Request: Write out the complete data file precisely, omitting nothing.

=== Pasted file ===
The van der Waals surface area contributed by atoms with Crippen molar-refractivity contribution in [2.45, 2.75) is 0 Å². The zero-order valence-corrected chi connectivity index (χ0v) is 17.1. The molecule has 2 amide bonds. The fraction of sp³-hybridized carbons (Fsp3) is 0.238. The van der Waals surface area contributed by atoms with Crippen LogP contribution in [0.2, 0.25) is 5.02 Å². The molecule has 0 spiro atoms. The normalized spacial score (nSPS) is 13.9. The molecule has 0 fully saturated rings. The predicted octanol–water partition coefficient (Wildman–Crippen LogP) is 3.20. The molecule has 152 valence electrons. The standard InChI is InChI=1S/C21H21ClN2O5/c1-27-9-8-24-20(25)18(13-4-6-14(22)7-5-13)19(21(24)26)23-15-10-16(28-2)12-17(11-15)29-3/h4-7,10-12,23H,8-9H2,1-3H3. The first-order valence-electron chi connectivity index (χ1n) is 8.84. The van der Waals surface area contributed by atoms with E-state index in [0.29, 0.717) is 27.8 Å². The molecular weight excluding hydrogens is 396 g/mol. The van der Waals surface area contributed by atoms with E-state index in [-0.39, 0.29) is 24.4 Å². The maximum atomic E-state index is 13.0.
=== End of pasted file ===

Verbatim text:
The van der Waals surface area contributed by atoms with Crippen molar-refractivity contribution in [2.45, 2.75) is 0 Å². The zero-order valence-corrected chi connectivity index (χ0v) is 17.1. The molecule has 2 amide bonds. The fraction of sp³-hybridized carbons (Fsp3) is 0.238. The van der Waals surface area contributed by atoms with Crippen LogP contribution in [0.2, 0.25) is 5.02 Å². The molecule has 0 spiro atoms. The normalized spacial score (nSPS) is 13.9. The molecule has 0 fully saturated rings. The predicted octanol–water partition coefficient (Wildman–Crippen LogP) is 3.20. The molecule has 152 valence electrons. The standard InChI is InChI=1S/C21H21ClN2O5/c1-27-9-8-24-20(25)18(13-4-6-14(22)7-5-13)19(21(24)26)23-15-10-16(28-2)12-17(11-15)29-3/h4-7,10-12,23H,8-9H2,1-3H3. The first-order valence-electron chi connectivity index (χ1n) is 8.84. The van der Waals surface area contributed by atoms with E-state index in [0.29, 0.717) is 27.8 Å². The molecular weight excluding hydrogens is 396 g/mol. The van der Waals surface area contributed by atoms with E-state index in [-0.39, 0.29) is 24.4 Å². The maximum atomic E-state index is 13.0.